Different from traditionally made steel, the production of green steel does not rely on fossil fuels. Therefore, it offers a promising solution to reduce the carbon footprint of the steel industry.
Green Steel Production
While steel is traditionally made using coke as a primary source to heat iron ore pellets and melt the iron for later stages, green steel makes use of green hydrogen and renewable energy. Electrolysis, the process of decomposing water into hydrogen and oxygen using electricity, is key for the green steel production process. When hydrogen reacts with iron ore, only water vapour is released.
Not all hydrogen is equally created. On the one hand, there is grey and blue hydrogen, which are produced from natural gas, which is a gaseous mixture of hydrocarbons predominantly composed of methane (CH4)—the second most important greenhouse gas contributor to climate change after carbon dioxide. Blue hydrogen, however, offsets the carbon generated from steam by capturing and storing it through industrial carbon capture and storage (CSS). On the other hand, green hydrogen is produced by using clean energy from renewable sources such as solar or wind power. Currently, green hydrogen makes up about 0,1% of overall carbon production, and this is a major pitfall to achieving widespread adoption of green steel.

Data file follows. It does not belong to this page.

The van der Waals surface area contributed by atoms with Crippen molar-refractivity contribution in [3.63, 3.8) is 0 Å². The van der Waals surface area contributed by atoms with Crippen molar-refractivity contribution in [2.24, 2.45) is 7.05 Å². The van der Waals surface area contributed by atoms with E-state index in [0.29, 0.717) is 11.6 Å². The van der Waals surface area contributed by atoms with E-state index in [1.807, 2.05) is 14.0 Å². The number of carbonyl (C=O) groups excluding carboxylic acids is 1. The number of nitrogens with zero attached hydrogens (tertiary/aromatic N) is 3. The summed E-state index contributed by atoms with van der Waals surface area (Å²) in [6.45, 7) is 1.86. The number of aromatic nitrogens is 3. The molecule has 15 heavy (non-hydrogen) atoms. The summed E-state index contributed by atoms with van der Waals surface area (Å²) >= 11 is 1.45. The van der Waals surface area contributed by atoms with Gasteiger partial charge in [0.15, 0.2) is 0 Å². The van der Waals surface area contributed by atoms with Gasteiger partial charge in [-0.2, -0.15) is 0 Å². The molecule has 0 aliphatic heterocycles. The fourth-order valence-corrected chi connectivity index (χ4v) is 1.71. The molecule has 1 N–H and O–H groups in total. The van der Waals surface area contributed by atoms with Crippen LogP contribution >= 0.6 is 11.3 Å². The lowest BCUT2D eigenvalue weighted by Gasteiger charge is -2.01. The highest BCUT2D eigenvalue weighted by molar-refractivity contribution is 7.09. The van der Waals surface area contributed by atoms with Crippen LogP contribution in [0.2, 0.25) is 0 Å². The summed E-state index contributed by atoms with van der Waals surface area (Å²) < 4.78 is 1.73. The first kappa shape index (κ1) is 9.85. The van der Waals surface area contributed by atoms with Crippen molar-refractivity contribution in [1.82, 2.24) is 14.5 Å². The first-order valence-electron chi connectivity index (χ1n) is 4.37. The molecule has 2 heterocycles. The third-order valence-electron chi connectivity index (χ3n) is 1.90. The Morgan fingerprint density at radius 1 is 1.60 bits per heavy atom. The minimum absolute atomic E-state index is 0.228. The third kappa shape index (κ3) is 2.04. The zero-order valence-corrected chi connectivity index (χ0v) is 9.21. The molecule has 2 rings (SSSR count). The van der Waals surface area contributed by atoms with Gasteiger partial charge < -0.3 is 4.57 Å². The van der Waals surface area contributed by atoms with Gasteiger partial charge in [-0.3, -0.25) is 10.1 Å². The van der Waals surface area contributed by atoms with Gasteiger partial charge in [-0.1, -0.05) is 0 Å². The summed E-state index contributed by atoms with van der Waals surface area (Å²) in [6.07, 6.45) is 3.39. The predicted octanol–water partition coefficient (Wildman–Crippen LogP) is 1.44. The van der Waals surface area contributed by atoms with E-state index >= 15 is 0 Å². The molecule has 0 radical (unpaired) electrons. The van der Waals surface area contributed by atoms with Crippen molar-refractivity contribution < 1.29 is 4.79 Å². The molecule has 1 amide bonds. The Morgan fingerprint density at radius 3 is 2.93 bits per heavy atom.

What is to come?
Stay tuned for future blog posts on green hydrogen and other interesting topics.
List of abbreviations: CO2: Carbon dioxide; CH4: Methane; CSS: Carbon Capture and Storage